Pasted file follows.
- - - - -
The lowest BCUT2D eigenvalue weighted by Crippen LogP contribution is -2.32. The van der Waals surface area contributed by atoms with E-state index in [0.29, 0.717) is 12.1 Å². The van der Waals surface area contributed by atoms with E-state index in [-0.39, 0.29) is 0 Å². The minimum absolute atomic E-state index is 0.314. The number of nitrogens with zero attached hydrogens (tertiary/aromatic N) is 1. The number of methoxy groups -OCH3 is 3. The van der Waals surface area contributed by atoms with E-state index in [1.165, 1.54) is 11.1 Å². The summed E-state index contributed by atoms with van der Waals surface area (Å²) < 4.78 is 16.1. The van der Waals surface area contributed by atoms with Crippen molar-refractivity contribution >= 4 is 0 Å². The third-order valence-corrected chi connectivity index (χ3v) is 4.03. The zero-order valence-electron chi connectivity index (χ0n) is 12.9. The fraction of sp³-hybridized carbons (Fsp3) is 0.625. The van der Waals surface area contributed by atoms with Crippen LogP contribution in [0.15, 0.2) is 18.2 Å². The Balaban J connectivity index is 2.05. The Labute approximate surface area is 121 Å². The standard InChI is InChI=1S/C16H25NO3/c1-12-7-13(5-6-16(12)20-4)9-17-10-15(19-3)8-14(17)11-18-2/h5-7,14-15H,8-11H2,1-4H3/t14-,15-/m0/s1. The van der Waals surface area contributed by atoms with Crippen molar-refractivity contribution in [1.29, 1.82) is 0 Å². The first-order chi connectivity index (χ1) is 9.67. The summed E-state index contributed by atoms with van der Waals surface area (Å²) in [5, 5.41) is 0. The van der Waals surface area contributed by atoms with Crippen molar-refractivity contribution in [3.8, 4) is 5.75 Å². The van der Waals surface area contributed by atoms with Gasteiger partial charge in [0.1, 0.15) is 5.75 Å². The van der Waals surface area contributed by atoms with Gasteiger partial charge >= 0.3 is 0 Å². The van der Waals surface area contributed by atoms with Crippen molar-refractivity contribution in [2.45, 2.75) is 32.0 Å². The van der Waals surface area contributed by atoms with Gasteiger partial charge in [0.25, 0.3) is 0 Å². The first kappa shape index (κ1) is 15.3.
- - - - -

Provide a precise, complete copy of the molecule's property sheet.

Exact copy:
The lowest BCUT2D eigenvalue weighted by Crippen LogP contribution is -2.32. The van der Waals surface area contributed by atoms with E-state index in [0.29, 0.717) is 12.1 Å². The van der Waals surface area contributed by atoms with E-state index in [-0.39, 0.29) is 0 Å². The minimum absolute atomic E-state index is 0.314. The number of nitrogens with zero attached hydrogens (tertiary/aromatic N) is 1. The number of methoxy groups -OCH3 is 3. The van der Waals surface area contributed by atoms with E-state index in [1.165, 1.54) is 11.1 Å². The summed E-state index contributed by atoms with van der Waals surface area (Å²) < 4.78 is 16.1. The van der Waals surface area contributed by atoms with Crippen molar-refractivity contribution >= 4 is 0 Å². The third-order valence-corrected chi connectivity index (χ3v) is 4.03. The zero-order valence-electron chi connectivity index (χ0n) is 12.9. The fraction of sp³-hybridized carbons (Fsp3) is 0.625. The van der Waals surface area contributed by atoms with Crippen LogP contribution in [0.15, 0.2) is 18.2 Å². The Balaban J connectivity index is 2.05. The Labute approximate surface area is 121 Å². The standard InChI is InChI=1S/C16H25NO3/c1-12-7-13(5-6-16(12)20-4)9-17-10-15(19-3)8-14(17)11-18-2/h5-7,14-15H,8-11H2,1-4H3/t14-,15-/m0/s1. The van der Waals surface area contributed by atoms with Crippen molar-refractivity contribution in [1.29, 1.82) is 0 Å². The first-order chi connectivity index (χ1) is 9.67. The summed E-state index contributed by atoms with van der Waals surface area (Å²) in [5, 5.41) is 0. The van der Waals surface area contributed by atoms with Crippen molar-refractivity contribution in [3.8, 4) is 5.75 Å². The van der Waals surface area contributed by atoms with Gasteiger partial charge in [0.1, 0.15) is 5.75 Å². The van der Waals surface area contributed by atoms with Gasteiger partial charge >= 0.3 is 0 Å². The van der Waals surface area contributed by atoms with Crippen molar-refractivity contribution in [2.45, 2.75) is 32.0 Å². The van der Waals surface area contributed by atoms with Gasteiger partial charge in [0.25, 0.3) is 0 Å². The first kappa shape index (κ1) is 15.3.